(CNN) — Sitting in Eddie Fong’s lounge in Palo Alto is a 55-year-old mannequin of a conventional Chinese junk boat.
Its presence symbolizes a collection of unlikely occasions that introduced Fong, now 81, away from his birthplace Hong Kong to the United States within the Nineteen Sixties, thanks to a likelihood encounter with a retired Oakland detective that developed into an bold plan to sail throughout the Pacific Ocean to California on a life-sized junk boat.
Before talking to CNN Travel, Fong texted us a spoiler alert: “I need to tell you ahead of the time. We didn’t make the entire trip to California.”
But although their crusing journey was unsuccessful, it led to a lasting friendship and a lifetime of adventures.
Born through the Second Sino-Japanese War (1937-1945), Fong misplaced his mom when he was a toddler. His father and elder brother labored within the transport trade so have been away a lot of the time.
“Although my step-mother and my elder sister were there for me, I learned to be independent at a young age,” Fong remembers.
When he was round eight years previous, Fong borrowed 20 cents from his landlady and enrolled himself in a public college run by a Christian missionary, the place he studied for a few years.
At 17, he dropped out and began working to assist assist his household.
Fong joined the police drive earlier than quitting to grow to be a journey information at Grand Hotel, a now-demolished colonial-style resort that when stood in Hong Kong’s touristy Tsim Sha Tsui district in Kowloon.
Meeting Mr. Treadwell
In 1965, Arthur Treadwell, a retired Oakland detective in his late 60s, traveled to Hong Kong together with his spouse. A visitor of the Grand Hotel, he approached the counter to request a personal tour. Fong occurred to be working that day.
“Mr. Treadwell was 6 foot 4 while Mrs. Treadwell was 5 foot 2. So Mr. Treadwell had to lean down to talk to his wife all the time,” says Fong.
He led the couple from Kowloon to the New Territories to Lok Ma Chau, the border between China and Hong Kong. Before getting into Lok Ma Chau, the group handed by a large duck farm.
Out of nowhere, Treadwell instantly shouted, ‘Oh, little duck!’
It turned out the American had ordered a Chinese junk boat in Hong Kong to sail to California and, seeing the little fowls, determined Little Duck was the proper title for his new vessel.
Eddie Fong talks to CNN Travel by way of video name from his residence within the US.
Fong was naturally curious. He did not even know precisely the place California was — “I didn’t study long enough to take geography class” — however he instantly requested Treadwell, “If you need a crew, can I help you?”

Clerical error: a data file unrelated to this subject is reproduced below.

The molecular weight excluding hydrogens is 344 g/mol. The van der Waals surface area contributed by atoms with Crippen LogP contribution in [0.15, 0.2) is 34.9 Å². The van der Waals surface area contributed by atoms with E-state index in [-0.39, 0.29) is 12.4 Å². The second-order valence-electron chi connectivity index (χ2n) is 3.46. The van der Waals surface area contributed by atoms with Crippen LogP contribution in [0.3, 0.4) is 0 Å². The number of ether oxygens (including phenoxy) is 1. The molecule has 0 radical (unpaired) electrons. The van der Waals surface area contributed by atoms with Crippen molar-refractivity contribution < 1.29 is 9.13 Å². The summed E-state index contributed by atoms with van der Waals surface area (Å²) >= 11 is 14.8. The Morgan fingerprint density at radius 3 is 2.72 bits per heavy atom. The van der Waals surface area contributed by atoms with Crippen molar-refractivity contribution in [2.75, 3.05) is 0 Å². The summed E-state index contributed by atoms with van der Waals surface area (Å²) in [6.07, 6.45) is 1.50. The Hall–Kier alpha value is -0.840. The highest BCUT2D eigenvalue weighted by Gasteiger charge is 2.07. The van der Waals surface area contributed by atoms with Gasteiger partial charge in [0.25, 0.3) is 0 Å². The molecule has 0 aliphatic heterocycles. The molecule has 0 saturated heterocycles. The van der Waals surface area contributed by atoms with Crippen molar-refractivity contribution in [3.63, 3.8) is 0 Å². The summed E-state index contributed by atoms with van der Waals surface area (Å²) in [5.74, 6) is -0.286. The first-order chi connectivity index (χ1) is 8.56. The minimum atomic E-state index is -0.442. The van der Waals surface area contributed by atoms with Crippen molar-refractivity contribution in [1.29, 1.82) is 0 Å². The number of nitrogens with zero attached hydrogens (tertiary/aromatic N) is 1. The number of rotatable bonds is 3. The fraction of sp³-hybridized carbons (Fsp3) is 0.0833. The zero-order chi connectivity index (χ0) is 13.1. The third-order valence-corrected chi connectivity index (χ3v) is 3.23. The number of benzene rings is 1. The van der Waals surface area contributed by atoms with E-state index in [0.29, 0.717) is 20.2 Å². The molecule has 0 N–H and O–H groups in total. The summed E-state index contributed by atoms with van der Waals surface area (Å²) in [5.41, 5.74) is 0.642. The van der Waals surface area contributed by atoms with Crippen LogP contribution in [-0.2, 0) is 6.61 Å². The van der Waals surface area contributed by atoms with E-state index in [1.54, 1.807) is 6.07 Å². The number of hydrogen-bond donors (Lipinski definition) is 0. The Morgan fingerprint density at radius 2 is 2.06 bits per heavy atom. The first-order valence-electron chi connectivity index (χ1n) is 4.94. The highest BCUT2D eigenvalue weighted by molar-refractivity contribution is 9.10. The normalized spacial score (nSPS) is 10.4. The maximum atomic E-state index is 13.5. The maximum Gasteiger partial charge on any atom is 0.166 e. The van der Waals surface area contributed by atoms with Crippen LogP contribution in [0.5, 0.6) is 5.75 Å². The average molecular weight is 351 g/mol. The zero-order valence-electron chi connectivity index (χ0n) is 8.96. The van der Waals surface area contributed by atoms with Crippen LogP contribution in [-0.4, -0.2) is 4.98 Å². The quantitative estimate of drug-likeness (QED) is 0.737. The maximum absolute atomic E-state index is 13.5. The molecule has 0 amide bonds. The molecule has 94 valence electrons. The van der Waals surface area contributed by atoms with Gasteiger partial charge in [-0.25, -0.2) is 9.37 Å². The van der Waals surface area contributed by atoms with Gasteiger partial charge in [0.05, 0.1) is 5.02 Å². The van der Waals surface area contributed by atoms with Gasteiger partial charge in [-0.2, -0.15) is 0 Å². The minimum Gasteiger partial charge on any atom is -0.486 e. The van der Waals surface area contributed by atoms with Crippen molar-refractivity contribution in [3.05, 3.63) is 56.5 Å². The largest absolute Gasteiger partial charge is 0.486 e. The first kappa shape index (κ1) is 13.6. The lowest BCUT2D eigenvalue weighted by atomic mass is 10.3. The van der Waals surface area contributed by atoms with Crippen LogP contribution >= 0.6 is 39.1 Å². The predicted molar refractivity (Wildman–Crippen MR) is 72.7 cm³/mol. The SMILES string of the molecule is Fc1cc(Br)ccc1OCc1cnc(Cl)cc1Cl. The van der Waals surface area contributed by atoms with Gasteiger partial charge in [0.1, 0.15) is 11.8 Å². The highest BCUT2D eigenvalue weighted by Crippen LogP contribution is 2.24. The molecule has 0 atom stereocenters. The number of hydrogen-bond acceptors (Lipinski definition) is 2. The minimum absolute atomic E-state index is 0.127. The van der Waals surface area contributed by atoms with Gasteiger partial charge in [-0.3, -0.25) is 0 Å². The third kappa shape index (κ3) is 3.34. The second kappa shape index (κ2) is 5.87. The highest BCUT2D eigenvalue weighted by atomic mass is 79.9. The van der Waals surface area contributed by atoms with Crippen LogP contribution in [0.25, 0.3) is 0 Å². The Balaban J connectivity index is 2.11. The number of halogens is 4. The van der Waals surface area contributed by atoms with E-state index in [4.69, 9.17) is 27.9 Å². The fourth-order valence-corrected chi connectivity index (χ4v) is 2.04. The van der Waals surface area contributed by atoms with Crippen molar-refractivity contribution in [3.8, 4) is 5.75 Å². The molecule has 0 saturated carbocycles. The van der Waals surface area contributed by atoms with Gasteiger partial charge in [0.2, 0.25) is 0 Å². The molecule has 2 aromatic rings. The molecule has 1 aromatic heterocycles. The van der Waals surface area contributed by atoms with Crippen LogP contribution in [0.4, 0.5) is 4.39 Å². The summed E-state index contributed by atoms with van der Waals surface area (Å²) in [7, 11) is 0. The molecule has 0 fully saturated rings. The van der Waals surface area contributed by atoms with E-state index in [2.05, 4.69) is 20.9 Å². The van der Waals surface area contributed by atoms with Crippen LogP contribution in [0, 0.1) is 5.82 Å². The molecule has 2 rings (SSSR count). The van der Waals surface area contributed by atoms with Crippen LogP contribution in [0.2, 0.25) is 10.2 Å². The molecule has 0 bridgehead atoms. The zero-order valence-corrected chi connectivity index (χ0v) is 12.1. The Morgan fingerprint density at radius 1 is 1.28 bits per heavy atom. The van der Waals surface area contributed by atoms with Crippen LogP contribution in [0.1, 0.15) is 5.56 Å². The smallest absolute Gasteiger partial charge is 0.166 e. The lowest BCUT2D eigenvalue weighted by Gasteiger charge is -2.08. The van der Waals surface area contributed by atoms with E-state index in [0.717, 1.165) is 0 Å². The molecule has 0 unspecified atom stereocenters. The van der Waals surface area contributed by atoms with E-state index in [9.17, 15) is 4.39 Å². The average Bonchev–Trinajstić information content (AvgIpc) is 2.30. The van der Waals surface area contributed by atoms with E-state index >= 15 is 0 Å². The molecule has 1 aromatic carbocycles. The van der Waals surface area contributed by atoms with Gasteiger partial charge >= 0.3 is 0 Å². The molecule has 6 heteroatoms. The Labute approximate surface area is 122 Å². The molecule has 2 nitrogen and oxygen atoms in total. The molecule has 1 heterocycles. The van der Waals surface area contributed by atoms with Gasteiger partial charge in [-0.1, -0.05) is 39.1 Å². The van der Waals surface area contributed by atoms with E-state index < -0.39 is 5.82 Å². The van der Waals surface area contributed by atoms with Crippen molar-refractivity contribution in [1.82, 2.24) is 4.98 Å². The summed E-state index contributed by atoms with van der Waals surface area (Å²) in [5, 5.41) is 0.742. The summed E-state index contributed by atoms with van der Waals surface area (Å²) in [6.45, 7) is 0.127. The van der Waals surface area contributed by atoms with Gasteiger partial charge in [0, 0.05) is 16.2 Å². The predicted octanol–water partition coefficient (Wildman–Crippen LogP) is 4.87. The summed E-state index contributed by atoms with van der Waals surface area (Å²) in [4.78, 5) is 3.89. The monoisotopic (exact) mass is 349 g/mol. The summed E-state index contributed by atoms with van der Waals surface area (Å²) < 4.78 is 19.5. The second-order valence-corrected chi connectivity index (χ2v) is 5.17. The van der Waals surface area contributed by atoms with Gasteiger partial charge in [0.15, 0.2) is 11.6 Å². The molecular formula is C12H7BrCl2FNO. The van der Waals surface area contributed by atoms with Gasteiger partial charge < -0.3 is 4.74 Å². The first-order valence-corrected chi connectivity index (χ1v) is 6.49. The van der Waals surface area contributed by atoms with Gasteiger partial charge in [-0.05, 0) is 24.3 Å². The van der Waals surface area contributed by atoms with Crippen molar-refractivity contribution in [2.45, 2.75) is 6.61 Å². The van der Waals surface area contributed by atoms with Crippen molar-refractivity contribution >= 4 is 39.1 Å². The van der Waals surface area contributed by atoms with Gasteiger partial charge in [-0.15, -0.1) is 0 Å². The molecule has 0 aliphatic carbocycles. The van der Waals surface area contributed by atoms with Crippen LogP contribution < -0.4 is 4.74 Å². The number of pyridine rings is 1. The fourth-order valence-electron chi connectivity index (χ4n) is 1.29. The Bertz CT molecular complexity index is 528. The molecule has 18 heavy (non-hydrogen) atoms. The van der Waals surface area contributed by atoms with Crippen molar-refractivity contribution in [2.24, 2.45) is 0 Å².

Treadwell replied: “Sure, you’re in.”
Fong dismissed it as a joke as he did not see Treadwell once more — till the next yr. Around springtime in 1966, a tall American got here to Fong’s counter and mentioned, “Are you ready to go? You promised me you’d go to California with my boat.”
“I thought it was another private tour booking, I didn’t remember his face at all,” Fong remembers at this time with a mischievous smile.
All aboard the “Little Duck”
Almost prepared a yr after Treadwell’s first go to to Hong Kong, the Chinese junk boat he ordered and did certainly title “Little Duck,” was prepared to sail.
It did not take lengthy for Fong to say sure, despite the actual fact the American was virtually a stranger.
“At that time, it was like a dream to be able to sail to America,” says Fong. “Mr. Treadwell said he planned to go to Japan and we could make a stop in the Philippines where we would swim and dive and fish. It sounded very fun.”
The subsequent day, the 2 went to the American Consulate General Hong Kong so Fong might apply for a vacationer visa.
“But I didn’t have a bank account then,” he remembers. “I wasn’t married. I didn’t own any real estate or any status — I’m a person with nothing on paper. In normal circumstances, I wouldn’t be able to get a visa, but on that day, a miracle happened.”
Eddie Fong labored as a journey advisor at a native resort within the Nineteen Sixties.
Courtesy of Eddie Fong
Fong says the counselor took a leap of religion and advised him: “For an unknown reason, I think I’m going to give you the visa. I don’t know why.”
The duo instantly began making ready for his or her voyage by gathering meals provides and trying to find extra crew members.
Treadwell thought they need to have 5 crew members on board.
They first met John Bass, a physician from the UK. Then they recruited Ralf Wolpers, a younger traveler from Germany, and Brian Frecker, one other younger traveler from Australia; each have been vacationing in Hong Kong.